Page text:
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Data on how plankton modifies rheology and nano/microfluids for models of ocean change

AutorJenkinson, Ian R.; Berdalet, Elisa ; Wyatt, T. ; Li, Z.
Fecha de publicación16-abr-2015
Citación10th Annual European Rheology Conference : 50th Annual Meeting of the Groupe Français de Rhéologie (2015)
ResumenHave you ever wondered how algae stay so clean, even though most non-living surfaces gather ¿dirt¿ and biofilm? Well, most flowering-plant leaves also stay clean. Under air, water and ¿dirt¿ films are repelled. Repulsion forces the water into droplets that easily roll off because these leaves are covered in hydrophobic nm- to µm- sized grooves and pillars, producing superhydrophobicity (SH) at the surface. Similarly, most algal cells bear a glycocalyx of organic fibrils that give surface structure, and are often hydrophobic. Glycocalyxes serve many functions, but whether they produce SH is poorly known. HAB diatom and dinoflagellate cultures were recently shown to reduce viscosity in laminar capillary flow, possibly by SH drag reduction, a phenomenon now well know from laminar flow in SH capillaries. SH coatings are being developed to prevent fouling of ships and aquaculture structures without using toxins, so this technology could help understand how algae defeat fouling. Glycocalyxes are composed of exopolymeric substances (EPS), and algae sometimes make the water more viscous using this tightly and more loosely bound EPS. EPS is also sometimes sticky. Copepods (water fleas) have to spend time scraping sticky algal cells off their feeding appendages. Can SH cuticles on copepods help defeat sticky algal sabotage? On cells generally, glycocalyxes also serve in immunological-type recognition, binding and sensing. This may allow algae the tools to discriminate in their engineering of ambient fluidics, as part of their environment. More data are required of how organisms modify the rheological properties of ocean water and nano/microfluidics for models of how the ocean is responding to environmental change. A working group exists in this field, interested scientists and welcome to make contact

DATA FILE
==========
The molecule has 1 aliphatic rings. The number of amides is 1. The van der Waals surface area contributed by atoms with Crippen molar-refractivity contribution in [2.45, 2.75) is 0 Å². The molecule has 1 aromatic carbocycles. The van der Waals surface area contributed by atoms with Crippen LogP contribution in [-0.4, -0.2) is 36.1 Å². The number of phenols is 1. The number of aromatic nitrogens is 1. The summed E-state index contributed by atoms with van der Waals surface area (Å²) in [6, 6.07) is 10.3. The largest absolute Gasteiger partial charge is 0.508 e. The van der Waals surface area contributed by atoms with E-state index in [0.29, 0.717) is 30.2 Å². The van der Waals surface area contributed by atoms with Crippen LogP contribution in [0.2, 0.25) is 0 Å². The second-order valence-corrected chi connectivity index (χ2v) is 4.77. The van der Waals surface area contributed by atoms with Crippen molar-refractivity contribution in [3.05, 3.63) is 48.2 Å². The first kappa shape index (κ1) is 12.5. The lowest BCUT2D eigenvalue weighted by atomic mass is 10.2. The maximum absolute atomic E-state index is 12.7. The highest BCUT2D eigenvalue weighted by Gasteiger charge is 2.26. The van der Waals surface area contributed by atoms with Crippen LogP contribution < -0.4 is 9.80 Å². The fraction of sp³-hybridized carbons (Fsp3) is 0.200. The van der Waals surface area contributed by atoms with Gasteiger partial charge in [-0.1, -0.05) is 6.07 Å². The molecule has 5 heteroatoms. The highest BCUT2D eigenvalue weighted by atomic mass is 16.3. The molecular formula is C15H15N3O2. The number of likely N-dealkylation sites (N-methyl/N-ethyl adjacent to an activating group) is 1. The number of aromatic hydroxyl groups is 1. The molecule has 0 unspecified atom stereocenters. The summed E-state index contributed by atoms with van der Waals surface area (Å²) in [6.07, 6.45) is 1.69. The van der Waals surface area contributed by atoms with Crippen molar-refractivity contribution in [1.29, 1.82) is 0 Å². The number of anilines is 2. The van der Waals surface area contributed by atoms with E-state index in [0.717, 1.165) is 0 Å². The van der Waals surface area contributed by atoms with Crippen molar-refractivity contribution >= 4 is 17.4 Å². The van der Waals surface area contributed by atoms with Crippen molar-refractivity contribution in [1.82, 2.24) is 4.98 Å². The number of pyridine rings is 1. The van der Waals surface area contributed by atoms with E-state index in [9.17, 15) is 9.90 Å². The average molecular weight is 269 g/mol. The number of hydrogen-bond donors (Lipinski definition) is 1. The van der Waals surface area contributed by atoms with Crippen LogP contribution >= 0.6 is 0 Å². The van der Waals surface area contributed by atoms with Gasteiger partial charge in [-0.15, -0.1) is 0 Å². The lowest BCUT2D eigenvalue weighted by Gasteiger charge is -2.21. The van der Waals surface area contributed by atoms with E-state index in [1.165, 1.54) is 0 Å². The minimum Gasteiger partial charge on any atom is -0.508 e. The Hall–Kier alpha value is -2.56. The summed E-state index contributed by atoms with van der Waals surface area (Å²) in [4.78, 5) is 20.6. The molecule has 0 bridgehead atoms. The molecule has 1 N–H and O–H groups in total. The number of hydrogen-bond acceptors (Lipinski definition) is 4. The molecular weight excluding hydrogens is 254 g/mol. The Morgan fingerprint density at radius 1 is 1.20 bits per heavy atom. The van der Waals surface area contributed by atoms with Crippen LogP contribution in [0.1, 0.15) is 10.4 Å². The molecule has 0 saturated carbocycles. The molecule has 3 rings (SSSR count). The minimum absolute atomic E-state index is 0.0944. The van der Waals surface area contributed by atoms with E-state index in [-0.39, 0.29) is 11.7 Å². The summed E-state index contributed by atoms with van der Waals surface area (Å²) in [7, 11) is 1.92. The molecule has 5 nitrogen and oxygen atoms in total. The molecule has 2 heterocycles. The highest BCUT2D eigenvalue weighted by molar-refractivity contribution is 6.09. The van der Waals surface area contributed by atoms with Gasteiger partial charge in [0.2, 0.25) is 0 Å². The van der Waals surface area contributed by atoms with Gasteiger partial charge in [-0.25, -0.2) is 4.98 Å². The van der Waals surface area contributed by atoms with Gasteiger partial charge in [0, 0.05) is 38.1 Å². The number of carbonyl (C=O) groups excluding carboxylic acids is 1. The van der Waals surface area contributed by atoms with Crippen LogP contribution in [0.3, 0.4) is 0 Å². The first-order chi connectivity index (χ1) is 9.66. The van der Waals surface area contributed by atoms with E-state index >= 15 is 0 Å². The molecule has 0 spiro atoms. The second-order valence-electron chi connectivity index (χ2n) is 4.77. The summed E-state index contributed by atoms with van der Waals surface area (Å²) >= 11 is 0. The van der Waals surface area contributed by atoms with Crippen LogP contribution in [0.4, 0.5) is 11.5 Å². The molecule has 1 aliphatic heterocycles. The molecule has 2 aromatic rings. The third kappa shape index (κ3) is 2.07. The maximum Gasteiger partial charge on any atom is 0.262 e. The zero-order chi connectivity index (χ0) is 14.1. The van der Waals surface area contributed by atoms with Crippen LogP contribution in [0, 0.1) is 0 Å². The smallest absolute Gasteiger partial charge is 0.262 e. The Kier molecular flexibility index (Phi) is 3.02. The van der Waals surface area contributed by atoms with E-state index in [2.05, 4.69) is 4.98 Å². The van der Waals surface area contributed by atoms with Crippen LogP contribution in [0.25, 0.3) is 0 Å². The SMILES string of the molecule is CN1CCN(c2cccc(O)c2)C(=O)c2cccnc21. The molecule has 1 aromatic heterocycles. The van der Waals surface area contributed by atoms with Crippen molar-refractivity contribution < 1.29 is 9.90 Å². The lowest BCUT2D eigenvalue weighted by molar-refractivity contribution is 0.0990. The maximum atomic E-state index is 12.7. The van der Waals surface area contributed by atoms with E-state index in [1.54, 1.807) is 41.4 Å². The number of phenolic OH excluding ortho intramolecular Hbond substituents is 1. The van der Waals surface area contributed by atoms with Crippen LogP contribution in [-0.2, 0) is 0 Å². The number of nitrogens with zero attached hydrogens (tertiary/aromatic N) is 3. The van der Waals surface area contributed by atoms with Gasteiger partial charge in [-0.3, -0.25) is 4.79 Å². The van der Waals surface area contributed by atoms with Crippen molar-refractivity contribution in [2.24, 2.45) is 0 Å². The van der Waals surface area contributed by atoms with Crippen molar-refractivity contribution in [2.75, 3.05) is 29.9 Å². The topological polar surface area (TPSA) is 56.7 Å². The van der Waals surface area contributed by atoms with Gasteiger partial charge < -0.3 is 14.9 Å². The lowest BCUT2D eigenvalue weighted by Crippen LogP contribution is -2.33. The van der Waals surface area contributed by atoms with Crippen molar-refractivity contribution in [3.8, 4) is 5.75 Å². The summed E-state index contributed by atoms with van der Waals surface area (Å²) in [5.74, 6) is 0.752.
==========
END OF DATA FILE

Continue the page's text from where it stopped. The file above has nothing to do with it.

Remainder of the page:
DescripciónJenkinson, Ian R. ... et. al.-- 10 th Annual European Rheology Conference (AERC), 50 th Annual Meeting of the Groupe Français de Rhéologie, Golden Jubilee Meeting of the Groupe Français de Rhéologie, 14-17 April 2015, Nantes
Versión del editorhttp://www.rheology.org/AERC2015/ViewPaper.aspx?ID=520
URIhttp://hdl.handle.net/10261/141093
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